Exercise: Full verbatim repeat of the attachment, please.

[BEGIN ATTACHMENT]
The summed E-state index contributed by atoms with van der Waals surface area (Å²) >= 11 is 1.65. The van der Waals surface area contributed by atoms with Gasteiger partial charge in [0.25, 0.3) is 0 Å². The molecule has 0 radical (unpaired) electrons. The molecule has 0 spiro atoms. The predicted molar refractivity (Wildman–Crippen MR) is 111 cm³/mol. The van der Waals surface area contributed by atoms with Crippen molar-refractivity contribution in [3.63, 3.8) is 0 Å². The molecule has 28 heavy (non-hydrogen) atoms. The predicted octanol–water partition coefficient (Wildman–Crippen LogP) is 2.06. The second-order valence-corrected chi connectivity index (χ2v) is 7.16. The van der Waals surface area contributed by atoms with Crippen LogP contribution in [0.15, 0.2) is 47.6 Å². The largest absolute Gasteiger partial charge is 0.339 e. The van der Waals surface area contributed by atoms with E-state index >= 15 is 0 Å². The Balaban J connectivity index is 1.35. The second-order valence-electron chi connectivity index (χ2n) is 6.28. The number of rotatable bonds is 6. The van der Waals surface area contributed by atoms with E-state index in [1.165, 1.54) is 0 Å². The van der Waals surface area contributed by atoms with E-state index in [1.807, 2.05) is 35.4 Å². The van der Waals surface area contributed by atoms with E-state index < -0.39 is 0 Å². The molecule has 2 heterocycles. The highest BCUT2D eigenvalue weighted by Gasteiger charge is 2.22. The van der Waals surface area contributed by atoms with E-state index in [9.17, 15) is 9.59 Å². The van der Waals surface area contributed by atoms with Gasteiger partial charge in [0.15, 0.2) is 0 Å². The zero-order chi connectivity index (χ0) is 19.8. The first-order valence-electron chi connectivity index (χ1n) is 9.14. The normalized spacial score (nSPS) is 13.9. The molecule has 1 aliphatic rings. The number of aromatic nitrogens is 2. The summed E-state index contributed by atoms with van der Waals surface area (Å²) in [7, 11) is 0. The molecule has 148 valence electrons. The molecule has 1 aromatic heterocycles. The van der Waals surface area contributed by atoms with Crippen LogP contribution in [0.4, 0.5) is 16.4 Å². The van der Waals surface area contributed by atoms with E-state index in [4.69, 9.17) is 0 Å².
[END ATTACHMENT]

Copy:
The summed E-state index contributed by atoms with van der Waals surface area (Å²) >= 11 is 1.65. The van der Waals surface area contributed by atoms with Gasteiger partial charge in [0.25, 0.3) is 0 Å². The molecule has 0 radical (unpaired) electrons. The molecule has 0 spiro atoms. The predicted molar refractivity (Wildman–Crippen MR) is 111 cm³/mol. The van der Waals surface area contributed by atoms with Crippen molar-refractivity contribution in [3.63, 3.8) is 0 Å². The molecule has 28 heavy (non-hydrogen) atoms. The predicted octanol–water partition coefficient (Wildman–Crippen LogP) is 2.06. The second-order valence-corrected chi connectivity index (χ2v) is 7.16. The van der Waals surface area contributed by atoms with Crippen LogP contribution in [0.15, 0.2) is 47.6 Å². The largest absolute Gasteiger partial charge is 0.339 e. The van der Waals surface area contributed by atoms with E-state index >= 15 is 0 Å². The Balaban J connectivity index is 1.35. The second-order valence-electron chi connectivity index (χ2n) is 6.28. The number of rotatable bonds is 6. The van der Waals surface area contributed by atoms with E-state index in [1.165, 1.54) is 0 Å². The van der Waals surface area contributed by atoms with E-state index in [1.807, 2.05) is 35.4 Å². The van der Waals surface area contributed by atoms with E-state index < -0.39 is 0 Å². The molecule has 2 heterocycles. The highest BCUT2D eigenvalue weighted by Gasteiger charge is 2.22. The van der Waals surface area contributed by atoms with E-state index in [9.17, 15) is 9.59 Å². The van der Waals surface area contributed by atoms with Gasteiger partial charge in [0.15, 0.2) is 0 Å². The zero-order chi connectivity index (χ0) is 19.8. The first-order valence-electron chi connectivity index (χ1n) is 9.14. The normalized spacial score (nSPS) is 13.9. The molecule has 1 aliphatic rings. The number of aromatic nitrogens is 2. The summed E-state index contributed by atoms with van der Waals surface area (Å²) in [7, 11) is 0. The molecule has 148 valence electrons. The molecule has 1 aromatic heterocycles. The van der Waals surface area contributed by atoms with Crippen LogP contribution in [0.4, 0.5) is 16.4 Å². The van der Waals surface area contributed by atoms with E-state index in [4.69, 9.17) is 0 Å².